BLP prepares to take over Thames Water’s legal function

Berwin Leighton Paisner (BLP) is finalising a major deal with Thames Water that will see the utility company transfer its legal function over to the City firm.

Under the terms of the deal, which is expected to be worth in the region of £5m per year to BLP, around 15 Thames Water lawyers will be employed by BLP’s new managed legal services division.

BLP was initially appointed to Thames Water’s panel two years ago following a beauty parade and since then has taken care of 15-20 per cent of its legal needs, according to relationship partner Patrick Somers. This has included being sole adviser on the £2.5m Thames Tideway project.

Under the new arrangement BLP will also swoop on work previously undertaken by other panel firms. These are understood to have included Allen & Overy, Ashurst, Denton Wilde Sapte, DLA Piper, Freshfields Bruckhaus Deringer and Linklaters.

“With this model we’re able to say that BLP’s embedded in the business,” asserted Somers. “Other models such as LPO take you a certain way, but [they] don’t necessarily do what clients want, which is complete alignment.”

Asked whether BLP had the capability to undertake the entirety of Thames Water’s legal work, Somers responded: “The client thinks that we have the capability. BLP has added all the capability of a top City practice. We now have a securitisation practice, for example, and Linklaters handed over Thames Water-related securitisation work to BLP in the last few weeks. It’s the largest securitisation in the City.”

However, BLP is aiming to focus on strategic matters for the client, referring the more run-of-the-mill matters to regional firms under a Lovells-style Mexican Wave structure. Discussions are underway with Ashfords and Pannone to carry this out.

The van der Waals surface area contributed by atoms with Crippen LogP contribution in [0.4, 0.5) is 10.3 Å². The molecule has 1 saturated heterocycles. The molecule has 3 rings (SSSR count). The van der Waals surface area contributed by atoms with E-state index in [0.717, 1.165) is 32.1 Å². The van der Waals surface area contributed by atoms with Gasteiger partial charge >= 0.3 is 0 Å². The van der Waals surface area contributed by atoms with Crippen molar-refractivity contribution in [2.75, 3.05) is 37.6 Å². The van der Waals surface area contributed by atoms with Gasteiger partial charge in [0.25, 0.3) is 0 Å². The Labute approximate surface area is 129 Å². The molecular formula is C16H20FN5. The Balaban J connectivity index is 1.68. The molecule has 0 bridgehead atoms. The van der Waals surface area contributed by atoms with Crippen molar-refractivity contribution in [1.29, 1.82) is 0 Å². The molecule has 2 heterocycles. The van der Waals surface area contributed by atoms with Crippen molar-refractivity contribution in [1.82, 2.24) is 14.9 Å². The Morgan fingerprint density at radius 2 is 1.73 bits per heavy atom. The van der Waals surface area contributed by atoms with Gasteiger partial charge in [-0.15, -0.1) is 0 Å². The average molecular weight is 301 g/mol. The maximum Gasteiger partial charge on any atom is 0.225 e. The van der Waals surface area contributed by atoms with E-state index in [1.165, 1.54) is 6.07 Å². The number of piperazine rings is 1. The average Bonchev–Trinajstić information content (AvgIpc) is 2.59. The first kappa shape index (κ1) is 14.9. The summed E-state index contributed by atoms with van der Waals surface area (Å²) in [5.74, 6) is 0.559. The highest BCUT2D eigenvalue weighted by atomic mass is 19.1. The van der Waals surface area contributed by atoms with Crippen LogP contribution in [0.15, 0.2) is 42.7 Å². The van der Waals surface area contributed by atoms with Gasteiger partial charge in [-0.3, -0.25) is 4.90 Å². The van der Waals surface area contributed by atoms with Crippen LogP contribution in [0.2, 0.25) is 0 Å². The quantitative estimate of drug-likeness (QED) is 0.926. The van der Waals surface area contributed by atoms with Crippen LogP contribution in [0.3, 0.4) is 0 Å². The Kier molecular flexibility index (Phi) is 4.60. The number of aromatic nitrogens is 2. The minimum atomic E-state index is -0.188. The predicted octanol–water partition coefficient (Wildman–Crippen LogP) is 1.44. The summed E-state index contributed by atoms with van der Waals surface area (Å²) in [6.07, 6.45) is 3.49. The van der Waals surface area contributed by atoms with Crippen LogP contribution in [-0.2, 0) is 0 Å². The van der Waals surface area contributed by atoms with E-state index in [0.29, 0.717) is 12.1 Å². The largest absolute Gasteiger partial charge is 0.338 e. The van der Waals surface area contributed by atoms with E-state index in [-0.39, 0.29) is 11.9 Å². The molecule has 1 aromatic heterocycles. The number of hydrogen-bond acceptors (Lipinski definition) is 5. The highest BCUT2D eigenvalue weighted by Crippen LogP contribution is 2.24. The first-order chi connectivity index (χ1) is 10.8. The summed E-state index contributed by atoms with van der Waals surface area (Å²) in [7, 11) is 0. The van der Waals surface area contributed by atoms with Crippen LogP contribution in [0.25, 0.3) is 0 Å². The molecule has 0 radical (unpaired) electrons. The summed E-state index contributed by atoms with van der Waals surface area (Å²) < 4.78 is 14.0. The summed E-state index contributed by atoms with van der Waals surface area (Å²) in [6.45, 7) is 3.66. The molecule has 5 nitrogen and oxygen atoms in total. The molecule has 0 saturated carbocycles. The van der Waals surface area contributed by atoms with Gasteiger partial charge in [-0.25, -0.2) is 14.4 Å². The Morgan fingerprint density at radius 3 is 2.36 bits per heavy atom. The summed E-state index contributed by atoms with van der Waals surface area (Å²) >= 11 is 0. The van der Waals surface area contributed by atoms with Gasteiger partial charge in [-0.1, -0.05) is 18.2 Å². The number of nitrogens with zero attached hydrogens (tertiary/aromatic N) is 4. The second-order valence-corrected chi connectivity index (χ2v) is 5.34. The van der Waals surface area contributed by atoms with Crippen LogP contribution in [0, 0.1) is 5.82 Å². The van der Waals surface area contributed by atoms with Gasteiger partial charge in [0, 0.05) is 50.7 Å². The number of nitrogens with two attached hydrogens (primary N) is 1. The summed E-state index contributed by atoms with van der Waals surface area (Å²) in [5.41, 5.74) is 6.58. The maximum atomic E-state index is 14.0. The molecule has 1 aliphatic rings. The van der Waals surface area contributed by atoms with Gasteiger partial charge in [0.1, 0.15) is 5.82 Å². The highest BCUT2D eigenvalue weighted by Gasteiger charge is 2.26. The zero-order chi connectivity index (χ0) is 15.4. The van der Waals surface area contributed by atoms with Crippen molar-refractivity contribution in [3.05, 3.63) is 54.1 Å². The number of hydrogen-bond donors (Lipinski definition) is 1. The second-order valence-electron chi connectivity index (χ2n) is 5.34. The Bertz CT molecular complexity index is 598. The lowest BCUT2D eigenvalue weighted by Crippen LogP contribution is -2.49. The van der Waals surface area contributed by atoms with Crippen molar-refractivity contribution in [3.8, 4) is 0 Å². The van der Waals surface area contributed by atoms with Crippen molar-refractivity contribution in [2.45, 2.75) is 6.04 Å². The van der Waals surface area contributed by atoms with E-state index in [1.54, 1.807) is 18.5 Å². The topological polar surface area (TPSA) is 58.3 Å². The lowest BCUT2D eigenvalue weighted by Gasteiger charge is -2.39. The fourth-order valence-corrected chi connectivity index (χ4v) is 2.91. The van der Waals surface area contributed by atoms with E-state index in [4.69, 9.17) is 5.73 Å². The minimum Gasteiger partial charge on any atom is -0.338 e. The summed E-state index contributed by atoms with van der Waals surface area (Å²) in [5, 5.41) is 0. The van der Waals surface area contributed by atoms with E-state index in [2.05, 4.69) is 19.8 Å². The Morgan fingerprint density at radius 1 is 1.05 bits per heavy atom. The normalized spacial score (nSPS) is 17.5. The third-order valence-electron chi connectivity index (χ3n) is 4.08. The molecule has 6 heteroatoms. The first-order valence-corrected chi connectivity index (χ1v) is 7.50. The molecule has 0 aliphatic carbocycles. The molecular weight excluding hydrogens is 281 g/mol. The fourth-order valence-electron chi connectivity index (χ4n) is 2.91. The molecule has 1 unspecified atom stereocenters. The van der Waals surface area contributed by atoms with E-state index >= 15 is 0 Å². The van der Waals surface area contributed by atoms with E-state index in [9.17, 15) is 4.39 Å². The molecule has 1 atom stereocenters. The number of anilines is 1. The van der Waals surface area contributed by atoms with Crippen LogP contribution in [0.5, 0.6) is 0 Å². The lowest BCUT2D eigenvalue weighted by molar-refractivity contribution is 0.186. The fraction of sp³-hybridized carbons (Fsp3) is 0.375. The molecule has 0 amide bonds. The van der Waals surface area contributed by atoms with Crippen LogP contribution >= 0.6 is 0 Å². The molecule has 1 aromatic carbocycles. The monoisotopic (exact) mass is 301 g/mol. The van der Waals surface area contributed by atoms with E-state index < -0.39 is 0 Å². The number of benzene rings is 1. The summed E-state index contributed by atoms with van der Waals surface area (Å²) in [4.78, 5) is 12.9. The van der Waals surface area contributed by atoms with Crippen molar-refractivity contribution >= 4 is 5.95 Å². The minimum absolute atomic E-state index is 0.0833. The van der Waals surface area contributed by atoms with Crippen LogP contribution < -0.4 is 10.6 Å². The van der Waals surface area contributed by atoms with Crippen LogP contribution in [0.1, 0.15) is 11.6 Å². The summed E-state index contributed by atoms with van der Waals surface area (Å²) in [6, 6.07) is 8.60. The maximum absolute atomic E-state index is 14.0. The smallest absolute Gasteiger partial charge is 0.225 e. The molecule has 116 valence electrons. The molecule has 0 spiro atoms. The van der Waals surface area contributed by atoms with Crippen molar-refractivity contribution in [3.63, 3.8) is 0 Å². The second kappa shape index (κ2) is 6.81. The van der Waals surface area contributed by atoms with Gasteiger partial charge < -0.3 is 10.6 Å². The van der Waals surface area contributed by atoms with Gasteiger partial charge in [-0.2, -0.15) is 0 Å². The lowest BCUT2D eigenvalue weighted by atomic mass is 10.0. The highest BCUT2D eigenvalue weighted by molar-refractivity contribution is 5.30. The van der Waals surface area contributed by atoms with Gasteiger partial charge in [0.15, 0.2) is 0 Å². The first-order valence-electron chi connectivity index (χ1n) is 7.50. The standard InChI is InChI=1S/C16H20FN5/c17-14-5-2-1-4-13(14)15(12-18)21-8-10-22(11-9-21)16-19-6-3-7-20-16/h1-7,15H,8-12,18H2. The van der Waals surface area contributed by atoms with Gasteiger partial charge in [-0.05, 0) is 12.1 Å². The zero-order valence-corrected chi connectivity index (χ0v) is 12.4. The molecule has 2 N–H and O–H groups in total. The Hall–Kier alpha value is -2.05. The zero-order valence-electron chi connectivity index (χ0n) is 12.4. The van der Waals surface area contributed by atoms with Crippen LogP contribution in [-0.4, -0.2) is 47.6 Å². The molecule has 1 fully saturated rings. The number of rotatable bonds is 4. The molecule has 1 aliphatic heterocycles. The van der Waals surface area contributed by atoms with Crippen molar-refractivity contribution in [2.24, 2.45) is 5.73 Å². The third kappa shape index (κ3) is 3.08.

Thames Water general counsel Joel Hanson will not be part of the group joining BLP, remaining at his employer alongside the company secretariat and a small group of dedicated lawyers who will assist in giving advice to the utility’s board. Somers said there would be no redundancies as a result.

He added that the deal was able to create major efficiencies for the client. “If you’re going to run a legal team you have to spend a lot of your time making sure it’s mentored properly – it can take 30 per cent of your time. In an ideal world a GC would be a trusted adviser to the chairman and board. One of the benefits is that the GC is freed up. This [also] removes duplication and gives further career opportunities for the Thames Water lawyers.

“Lawyers in that division will be rewarded on a separate basis to how they’re currently remunerated and how lawyers at BLP are paid. They’ll be paid differently, but not necessarily less,” he commented.

The new managed legal services division has been in the offing for a year and is led by director Stephen Allen.

“We’ll be doing more of these deals,” said Somers. “But we’ve got to make sure it’s designed in the right way for our clients. We can’t pull it off the shelf.”